With stealth out of the equation, what’s next? Maybe the linear levels I mentioned earlier? I get that games have to have objectives for some kind of progression, but Absolution shows the way to not do it: the levels are linear enough that it means you usually have one or two ways to progress. And that wouldn’t be a problem, if only you didn’t have to deal with the broken stealth mechanics. Or disguises. And even those wouldn’t be so bad, if you didn’t have to deal with your ever-depleting Instinct. Which wouldn’t be so bad if you didn’t have the broken stealth mechanics in the first place. Can you see where this is going? It’s a vicious cycle — as one mechanic depends on another, it means that the entire game falls down because of one broken mechanic somewhere along the line.
I’ve read comparisons saying Absolution is what would happen if someone put Agent 47 into Splinter Cell Conviction, and that’s a really good way of describing it. You have the Conviction-style “mark and execute” feature, complete with the slowed-down time that comes with — of course, you use Instinct any time you do so. You can climb into vents, kill anyone with basically anything, but at the end of the day, you’re relying on a feature from another game to get the job done. It’s a shame, because I somewhat liked Conviction, even though fans of the Splinter Cell series stay well clear from it.
Perhaps all this wouldn’t be so bad if it wasn’t for that damned score counter. It’s very fact taht there is a score counter means there is some way Square Enix want you to play the game, and since when has that been a good idea? That damned score counter means your ever moved is tracked. Spotted by guards? Minus points for you! Pacifying or outright killing a non-target? Minus points! Doing anything the game doesn’t consider the “right” way to go about your business? You guessed it — minus points. Maybe the score counter itself wouldn’t be so bad it if didn’t constantly compare your score to the country average, or show you the highest score your friends on Steam managed to achieve, but for perfectionists like me, the score counter is my own personal hell. Getting spotted means restarting the level, and having to re-play multiple parts again and again isn’t really my idea of fun, and for what? A better score? Don’t get me wrong: I get doing the challenges to get more points, but when a game criticises and punishes you for playing in your particular play-style, that’s inexcusable.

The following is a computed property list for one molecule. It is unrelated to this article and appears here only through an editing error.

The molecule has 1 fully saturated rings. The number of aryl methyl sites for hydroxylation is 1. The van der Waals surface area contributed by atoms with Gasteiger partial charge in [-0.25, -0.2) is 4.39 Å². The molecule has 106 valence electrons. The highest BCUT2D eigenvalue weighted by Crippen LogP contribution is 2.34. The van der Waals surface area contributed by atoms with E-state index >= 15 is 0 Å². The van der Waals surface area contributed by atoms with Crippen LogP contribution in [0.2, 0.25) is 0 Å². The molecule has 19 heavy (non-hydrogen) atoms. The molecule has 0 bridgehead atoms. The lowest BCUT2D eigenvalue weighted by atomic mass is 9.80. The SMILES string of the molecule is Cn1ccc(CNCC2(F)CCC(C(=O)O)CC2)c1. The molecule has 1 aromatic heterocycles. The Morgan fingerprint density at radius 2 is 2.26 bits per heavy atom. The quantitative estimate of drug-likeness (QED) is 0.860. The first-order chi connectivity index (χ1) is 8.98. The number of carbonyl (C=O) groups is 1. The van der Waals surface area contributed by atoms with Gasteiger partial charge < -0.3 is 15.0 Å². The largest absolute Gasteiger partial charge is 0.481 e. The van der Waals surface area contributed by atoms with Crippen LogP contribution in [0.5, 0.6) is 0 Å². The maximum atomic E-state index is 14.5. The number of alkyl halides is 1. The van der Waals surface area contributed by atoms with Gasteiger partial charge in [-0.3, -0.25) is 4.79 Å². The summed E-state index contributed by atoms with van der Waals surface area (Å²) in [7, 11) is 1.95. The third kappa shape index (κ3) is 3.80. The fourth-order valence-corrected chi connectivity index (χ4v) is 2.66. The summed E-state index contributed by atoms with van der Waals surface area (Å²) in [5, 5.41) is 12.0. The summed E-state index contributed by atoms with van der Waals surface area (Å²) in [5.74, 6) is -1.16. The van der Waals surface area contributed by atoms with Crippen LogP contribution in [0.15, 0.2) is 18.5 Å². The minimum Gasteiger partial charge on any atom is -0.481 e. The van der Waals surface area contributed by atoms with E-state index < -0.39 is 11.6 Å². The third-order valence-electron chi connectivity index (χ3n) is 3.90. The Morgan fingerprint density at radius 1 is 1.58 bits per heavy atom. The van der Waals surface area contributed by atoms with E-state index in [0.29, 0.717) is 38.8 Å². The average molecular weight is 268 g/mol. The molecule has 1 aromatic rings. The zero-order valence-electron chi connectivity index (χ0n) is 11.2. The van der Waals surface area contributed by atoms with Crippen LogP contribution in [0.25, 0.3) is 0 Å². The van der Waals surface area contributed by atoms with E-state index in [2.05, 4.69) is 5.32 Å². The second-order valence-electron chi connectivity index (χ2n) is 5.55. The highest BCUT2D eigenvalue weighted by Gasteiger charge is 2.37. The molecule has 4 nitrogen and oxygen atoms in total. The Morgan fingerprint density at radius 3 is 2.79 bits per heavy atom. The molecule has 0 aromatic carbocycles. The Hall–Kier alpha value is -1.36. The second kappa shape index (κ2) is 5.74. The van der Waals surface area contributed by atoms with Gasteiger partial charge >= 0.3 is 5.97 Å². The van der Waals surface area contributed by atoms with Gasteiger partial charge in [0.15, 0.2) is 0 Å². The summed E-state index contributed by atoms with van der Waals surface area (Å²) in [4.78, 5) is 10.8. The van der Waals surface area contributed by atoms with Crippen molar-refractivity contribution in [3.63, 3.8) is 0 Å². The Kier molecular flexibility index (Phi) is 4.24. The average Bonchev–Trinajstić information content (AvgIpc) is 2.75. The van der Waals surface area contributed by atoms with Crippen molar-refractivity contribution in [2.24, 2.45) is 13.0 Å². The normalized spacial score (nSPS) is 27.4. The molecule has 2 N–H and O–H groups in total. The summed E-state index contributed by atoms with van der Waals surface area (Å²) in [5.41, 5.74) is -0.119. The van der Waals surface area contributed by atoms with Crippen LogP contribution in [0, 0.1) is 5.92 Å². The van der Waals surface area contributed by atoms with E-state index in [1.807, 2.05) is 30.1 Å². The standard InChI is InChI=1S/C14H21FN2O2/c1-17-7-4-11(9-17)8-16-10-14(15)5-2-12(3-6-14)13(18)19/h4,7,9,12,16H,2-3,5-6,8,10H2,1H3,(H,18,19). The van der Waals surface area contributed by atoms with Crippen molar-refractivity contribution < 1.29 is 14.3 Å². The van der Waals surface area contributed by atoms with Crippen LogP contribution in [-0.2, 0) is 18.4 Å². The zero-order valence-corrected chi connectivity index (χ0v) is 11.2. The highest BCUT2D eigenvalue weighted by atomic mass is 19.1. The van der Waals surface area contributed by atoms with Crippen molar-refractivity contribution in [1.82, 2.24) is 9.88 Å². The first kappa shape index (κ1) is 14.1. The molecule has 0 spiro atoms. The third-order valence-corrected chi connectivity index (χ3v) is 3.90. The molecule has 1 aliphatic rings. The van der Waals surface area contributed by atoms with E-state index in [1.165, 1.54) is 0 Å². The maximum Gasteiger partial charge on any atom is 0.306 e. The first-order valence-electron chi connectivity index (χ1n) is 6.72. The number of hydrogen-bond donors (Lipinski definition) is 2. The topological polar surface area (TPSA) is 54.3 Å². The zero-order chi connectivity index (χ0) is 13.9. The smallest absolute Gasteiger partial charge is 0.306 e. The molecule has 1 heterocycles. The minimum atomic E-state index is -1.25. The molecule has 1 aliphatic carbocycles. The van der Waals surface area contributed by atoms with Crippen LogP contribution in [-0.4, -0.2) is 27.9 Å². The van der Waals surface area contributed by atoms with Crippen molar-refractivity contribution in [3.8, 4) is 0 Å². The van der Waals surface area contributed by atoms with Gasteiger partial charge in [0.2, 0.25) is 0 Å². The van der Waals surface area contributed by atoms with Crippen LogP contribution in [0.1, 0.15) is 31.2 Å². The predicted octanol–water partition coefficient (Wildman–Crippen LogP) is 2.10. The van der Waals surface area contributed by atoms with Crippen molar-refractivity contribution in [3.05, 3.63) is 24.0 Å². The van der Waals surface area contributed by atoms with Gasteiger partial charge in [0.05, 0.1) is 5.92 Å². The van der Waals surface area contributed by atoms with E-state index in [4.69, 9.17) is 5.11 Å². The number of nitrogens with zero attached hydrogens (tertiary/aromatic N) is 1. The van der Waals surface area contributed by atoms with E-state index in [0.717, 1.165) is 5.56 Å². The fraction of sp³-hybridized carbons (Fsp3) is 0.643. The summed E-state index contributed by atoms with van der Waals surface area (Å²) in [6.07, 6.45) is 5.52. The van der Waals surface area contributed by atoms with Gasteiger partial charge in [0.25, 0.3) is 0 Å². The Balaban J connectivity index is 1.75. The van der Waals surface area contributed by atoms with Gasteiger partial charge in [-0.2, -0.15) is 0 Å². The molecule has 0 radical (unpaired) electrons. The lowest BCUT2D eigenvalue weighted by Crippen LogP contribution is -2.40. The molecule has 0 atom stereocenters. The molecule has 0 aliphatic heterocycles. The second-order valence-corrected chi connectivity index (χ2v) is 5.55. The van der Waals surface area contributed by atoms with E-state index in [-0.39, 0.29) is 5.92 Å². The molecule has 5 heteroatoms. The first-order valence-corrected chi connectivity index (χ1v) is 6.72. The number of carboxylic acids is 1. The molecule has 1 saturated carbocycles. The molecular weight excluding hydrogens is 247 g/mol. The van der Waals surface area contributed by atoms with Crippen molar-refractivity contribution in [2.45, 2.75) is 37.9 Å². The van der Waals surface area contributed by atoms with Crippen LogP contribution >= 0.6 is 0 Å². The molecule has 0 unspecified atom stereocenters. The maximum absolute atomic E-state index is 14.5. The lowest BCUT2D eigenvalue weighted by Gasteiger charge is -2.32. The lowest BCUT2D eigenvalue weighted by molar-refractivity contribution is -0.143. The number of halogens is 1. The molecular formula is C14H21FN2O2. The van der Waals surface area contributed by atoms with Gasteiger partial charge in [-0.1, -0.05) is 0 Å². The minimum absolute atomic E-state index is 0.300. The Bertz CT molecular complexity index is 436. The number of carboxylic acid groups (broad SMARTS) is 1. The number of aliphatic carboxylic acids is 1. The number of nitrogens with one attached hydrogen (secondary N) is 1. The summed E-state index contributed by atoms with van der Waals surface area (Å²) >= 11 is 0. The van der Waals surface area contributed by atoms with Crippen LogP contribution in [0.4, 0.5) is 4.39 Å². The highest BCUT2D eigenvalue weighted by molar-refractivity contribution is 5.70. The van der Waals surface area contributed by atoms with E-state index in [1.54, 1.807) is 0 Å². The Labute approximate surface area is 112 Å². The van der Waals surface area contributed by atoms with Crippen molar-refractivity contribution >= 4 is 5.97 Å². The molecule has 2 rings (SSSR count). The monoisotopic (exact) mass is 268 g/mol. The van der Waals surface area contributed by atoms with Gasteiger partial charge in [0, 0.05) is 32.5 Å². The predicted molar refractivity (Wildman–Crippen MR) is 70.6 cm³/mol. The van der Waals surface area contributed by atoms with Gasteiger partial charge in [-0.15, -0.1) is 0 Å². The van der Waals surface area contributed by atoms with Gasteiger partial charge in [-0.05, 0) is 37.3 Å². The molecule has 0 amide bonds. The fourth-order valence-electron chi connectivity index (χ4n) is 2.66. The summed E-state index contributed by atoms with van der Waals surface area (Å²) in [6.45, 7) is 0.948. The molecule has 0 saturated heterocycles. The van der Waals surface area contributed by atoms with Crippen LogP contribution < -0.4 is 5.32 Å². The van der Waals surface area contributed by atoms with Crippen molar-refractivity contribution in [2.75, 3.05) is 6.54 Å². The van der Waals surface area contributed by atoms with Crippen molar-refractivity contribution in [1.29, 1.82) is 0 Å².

My many gripes don’t end there: as much as I am loathe to say it, even the eliminations themselves are lacking imagination. Set off a few accident kills here and there, or just garrotte people from behind — you’ll probably get more points from the garrotte kill, but it’s unimaginative, and you won’t complete any challenges (which could further your score in other playthroughs, if you wish to experience further pain). Because finding out about creative ways to kill people/complete objectives is a chore, sometimes it’s just easier to kill everyone and then just walk around and see you can actually accomplish given the level’s design. Sure, you could do your explorations all stealthy-like, using every dirty trick in the book, but honestly, who has the time for that? A broken stealth mechanic means you’ll blow your cover soon enough anyway — and like I said, it’s much easier just to wreak absolute havoc on your first go, seeing where things are and what kinds of tools you can interact with, then go back and do it “the proper way”, however many creative endings that entails.
And that’s perhaps Absolution‘s major crime: the fact that it has a score counter, and the fact that it forces you to play a certain way. The linear levels combined with the constant threat of detection mean that levels can be frustrating to no end fustrate you to no end. Certain levels will leave you with a feeling of “I can’t be bothered anymore, so I’ll just take the easiest way out to get this over and done with, score be damned” — precisely the opposite of what the developers would have wanted.